Chamber music weekend, with pianos

By - Oct 26th, 2010 05:23 pm

When are two pianos better than one? There are few professional piano duos on the concert circuit, so the case is not often made.

Fred and Marina Beretta Hammond

Given the coordination required, married couples and sister acts may have an edge. Fred Hammond and Marina Berretta-Hammond (known professionally as The Hammond Piano Duo) teach and raise a family together in the Young Pianists Program at Indiana University. On Friday, they honored their Latin heritage with a concert at the University of Wisconsin-Milwaukee Recital Hall, featuring 20th Century Latin American and United States repertory.

Their answer to the question?

Two pianos can be louder than one. Morton Gould’s playful suite Two Pianos opens with “Chords” — a series of simultaneous fortissimo chords that are subsequently dissembled. The suite closes with two right elbows crashing down on two keyboards.

Two pianists can manage more complex timing. The second section of Morton Gould’s Blues plays with a slow erratic walk — intertwined bumpy rhythms that one player could not manage. The impossible rhythms expand the humor.

Two pianos allow for more complexity. Astor Piazzolla’s Le Grand Tango fills the hall with dancers. Available in several other arrangements, this piano duo version offers the purest dance.

The collaboration allows a song without words to become a duet. A lovely composition by Argentinean Carlos Gustavino, Romance del Plata introduces a singing melody in the lower register, followed by a mid register response. As the piece develops, the voices and hands intertwine. A lilting dance and shared synchronized rondo complete the piece.

A piano duo can introduce a strong piece that deserves to be heard. John Corigliano’s Gazebo Dances offers a suite with coherent variety. The overture develops into a cheerful gallop. A waltz unfolds quickly but with an unstable beat. A minor key adagio leads to a bright closing tarantella which explodes with energy in a major key.


Anton Arensky’s First Piano Trio got a second performance this week.

The Clarus Trio: Zitoun, Kwak, Klabunde.

The Clarus Trio (pianist Eun-Joo Kwak, violinist Timothy Klabunde and cellist Adrien Zitoun) performed this work Saturday, October 23 to close their concert at Cardinal Stritch University.

Arensky’s trio features languid Russian melodies, especially featured in a elegiac slow third movement. But the melodic themes are balanced by simple four and three note motifs that propel the music along.

The Antigo Trio last Sunday drew out the melodies — drawing attention to the conversation between violin and cello. The Clarus Trio defined the work from the perspective of the piano – the percussive motifs were given more emphasis.The scherzo – a bumbling, comic, jumpy dance – featured loud, high steps – out of character with the rest of the piece.

This work is not all melody, but I preferred the emphasis of the Antigo Trio to the more dominant piano role of the Clarus Trio.

A more obvious difference between the two presentations was that the new Antigo Trio stayed in frequent eye contact, often exchanging grins as musical phrases moved from one to another. The more experienced Clarus Trio rarely exchanged glances. Each took their roles seriously, but coordination was more at risk.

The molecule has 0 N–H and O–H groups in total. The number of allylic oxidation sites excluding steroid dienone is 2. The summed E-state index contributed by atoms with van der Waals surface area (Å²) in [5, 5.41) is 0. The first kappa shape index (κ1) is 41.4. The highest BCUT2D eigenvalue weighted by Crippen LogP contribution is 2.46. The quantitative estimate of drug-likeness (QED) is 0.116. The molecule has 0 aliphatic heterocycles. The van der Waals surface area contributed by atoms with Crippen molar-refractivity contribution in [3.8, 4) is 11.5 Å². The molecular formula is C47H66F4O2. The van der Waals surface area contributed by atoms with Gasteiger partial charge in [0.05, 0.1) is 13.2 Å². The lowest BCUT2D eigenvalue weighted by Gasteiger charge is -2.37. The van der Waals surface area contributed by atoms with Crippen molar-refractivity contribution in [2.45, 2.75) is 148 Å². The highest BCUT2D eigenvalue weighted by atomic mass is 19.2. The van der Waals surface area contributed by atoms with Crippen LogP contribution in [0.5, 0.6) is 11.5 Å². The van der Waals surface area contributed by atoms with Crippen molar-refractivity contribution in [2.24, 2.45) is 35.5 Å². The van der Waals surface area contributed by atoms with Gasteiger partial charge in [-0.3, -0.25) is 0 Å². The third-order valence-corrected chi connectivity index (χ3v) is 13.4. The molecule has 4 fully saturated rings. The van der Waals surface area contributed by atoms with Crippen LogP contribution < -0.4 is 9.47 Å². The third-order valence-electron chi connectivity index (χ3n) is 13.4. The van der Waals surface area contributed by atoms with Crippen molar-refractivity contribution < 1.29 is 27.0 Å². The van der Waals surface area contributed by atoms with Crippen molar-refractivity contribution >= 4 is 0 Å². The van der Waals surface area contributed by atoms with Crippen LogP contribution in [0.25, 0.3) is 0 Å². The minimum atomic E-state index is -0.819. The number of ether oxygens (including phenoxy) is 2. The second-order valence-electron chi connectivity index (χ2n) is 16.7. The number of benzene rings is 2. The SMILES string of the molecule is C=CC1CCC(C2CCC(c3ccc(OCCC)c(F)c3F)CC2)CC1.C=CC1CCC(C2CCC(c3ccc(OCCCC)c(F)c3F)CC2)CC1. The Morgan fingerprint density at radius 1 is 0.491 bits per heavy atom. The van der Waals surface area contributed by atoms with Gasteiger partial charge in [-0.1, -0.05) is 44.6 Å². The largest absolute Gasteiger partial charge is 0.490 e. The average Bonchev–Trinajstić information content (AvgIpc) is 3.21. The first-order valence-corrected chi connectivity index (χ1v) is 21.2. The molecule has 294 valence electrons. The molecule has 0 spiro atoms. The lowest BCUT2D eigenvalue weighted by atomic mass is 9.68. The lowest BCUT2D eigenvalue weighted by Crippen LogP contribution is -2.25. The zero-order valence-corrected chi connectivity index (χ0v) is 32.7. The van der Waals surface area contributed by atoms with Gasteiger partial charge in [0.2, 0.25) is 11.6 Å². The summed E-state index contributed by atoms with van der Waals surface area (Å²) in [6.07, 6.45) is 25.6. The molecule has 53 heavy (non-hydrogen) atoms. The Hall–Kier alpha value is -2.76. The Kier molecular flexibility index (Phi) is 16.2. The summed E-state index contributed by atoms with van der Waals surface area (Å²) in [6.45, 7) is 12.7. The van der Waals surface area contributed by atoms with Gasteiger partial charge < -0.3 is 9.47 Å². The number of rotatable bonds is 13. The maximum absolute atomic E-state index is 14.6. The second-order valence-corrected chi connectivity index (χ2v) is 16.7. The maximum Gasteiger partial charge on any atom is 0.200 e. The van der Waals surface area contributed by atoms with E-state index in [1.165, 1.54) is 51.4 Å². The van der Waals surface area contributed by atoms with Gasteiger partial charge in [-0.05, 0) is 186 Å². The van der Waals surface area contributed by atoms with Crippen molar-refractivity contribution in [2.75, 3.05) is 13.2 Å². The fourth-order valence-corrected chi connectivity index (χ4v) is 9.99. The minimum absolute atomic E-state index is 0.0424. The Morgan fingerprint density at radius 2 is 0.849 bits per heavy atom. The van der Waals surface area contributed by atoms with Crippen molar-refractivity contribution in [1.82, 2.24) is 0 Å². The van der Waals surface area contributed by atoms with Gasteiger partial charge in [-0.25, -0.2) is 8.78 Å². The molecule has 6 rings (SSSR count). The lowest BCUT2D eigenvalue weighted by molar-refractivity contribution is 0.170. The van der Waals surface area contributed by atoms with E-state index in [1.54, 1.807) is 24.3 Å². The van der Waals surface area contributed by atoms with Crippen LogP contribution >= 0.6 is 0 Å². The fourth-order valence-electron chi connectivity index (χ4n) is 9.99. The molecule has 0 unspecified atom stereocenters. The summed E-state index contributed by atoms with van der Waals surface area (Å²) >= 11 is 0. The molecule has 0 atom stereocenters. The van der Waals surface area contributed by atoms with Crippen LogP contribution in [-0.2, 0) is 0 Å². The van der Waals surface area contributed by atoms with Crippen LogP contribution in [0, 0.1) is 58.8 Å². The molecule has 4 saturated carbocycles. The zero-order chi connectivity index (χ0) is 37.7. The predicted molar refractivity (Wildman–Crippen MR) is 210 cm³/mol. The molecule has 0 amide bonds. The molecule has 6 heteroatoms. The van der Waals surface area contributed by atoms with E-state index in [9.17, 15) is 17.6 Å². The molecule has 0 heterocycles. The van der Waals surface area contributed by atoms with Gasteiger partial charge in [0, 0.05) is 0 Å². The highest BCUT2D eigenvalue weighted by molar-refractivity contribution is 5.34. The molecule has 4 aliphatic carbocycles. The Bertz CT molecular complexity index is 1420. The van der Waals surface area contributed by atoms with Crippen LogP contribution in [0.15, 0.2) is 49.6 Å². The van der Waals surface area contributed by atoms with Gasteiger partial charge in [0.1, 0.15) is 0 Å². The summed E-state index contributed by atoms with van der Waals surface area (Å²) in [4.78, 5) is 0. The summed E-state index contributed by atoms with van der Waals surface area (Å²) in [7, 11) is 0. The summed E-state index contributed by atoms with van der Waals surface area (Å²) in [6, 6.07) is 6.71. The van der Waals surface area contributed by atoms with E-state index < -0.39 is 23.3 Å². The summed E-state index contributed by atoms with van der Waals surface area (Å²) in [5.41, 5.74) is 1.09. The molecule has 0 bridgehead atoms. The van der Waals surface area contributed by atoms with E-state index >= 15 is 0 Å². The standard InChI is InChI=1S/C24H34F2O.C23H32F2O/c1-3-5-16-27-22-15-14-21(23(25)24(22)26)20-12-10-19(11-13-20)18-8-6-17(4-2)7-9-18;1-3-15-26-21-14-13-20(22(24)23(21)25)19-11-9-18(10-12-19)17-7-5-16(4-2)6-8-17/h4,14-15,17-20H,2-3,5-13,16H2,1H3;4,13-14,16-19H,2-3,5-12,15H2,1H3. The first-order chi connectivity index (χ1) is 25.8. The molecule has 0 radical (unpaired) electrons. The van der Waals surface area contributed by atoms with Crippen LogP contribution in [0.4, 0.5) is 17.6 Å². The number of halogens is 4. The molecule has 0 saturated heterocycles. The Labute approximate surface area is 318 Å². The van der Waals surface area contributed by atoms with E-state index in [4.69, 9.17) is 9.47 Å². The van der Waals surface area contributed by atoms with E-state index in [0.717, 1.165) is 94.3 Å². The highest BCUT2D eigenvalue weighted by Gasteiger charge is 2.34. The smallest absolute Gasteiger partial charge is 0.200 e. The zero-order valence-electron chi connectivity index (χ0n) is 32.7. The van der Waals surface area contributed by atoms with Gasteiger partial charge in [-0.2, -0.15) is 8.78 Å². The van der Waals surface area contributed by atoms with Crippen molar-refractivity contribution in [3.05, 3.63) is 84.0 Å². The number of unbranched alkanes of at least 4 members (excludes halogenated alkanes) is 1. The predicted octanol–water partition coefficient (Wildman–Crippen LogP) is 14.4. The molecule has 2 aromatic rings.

The concert featured From the Earth, a recent piano trio by James Crowley, a faculty member at UW-Parkside , who also won an chamber competition for this work at Ravinia in the summer of 2009.

From the Earth is performed in response to a full reading of Lincoln’s Gettysburg address. Rather than a dramatic oratorical style buttressed by music as with the classic Lincoln Portrait, the words were only used to set the scene. Apparently the intent was to deliver the words with little emotion, leaving the listeners to recall their import. The piece alternated text and music in four parts. The music was a contemporary take on the price of war in a fragmented country — dramatic, often shrill fragmented themes.

Variations passed the lead to each player in turn. A fortissimo section, initiated by the line  “We are met on a great battlefield of that war” introduced the taut, minor key structure. Tension was expressed by a percussive piano and shrill strings, occasionally assigning pitches to the cello usually reserved for the violin. The second section – beginning when the reading ends with “… but it can never forget what they did here” becomes more restrained but remains edgy. The third section starts from the text ” … that we here highly resolve that these dead shall not have died in vain.” This section is more quiet and contemplative, as is the last section as the reading ends. Shimmering strings, short bow strokes and single sharp keystrokes build toward more complete phrases, but never resolve.

The music was not trying to recreate the battle,  only to elicit an emotional response to it.

The Clarus Trio opened with a sparkling reading of Mozart’s Piano Trio in B-Flat major, K 502. This is a light work with engaging dance melodies throughout. In late trios such as this one, Mozart increased the role of the cello.

Once confined to a background continuo bass line, the cello was allowed to echo the themes or more often to harmonize with piano and violin who remained firmly in charge. A languid middle movement featured a virtuosic violin backed by a sighing cello. But the piano led the way in the first and last movements, offering crystalline interpretations of the dance.

Categories: Classical

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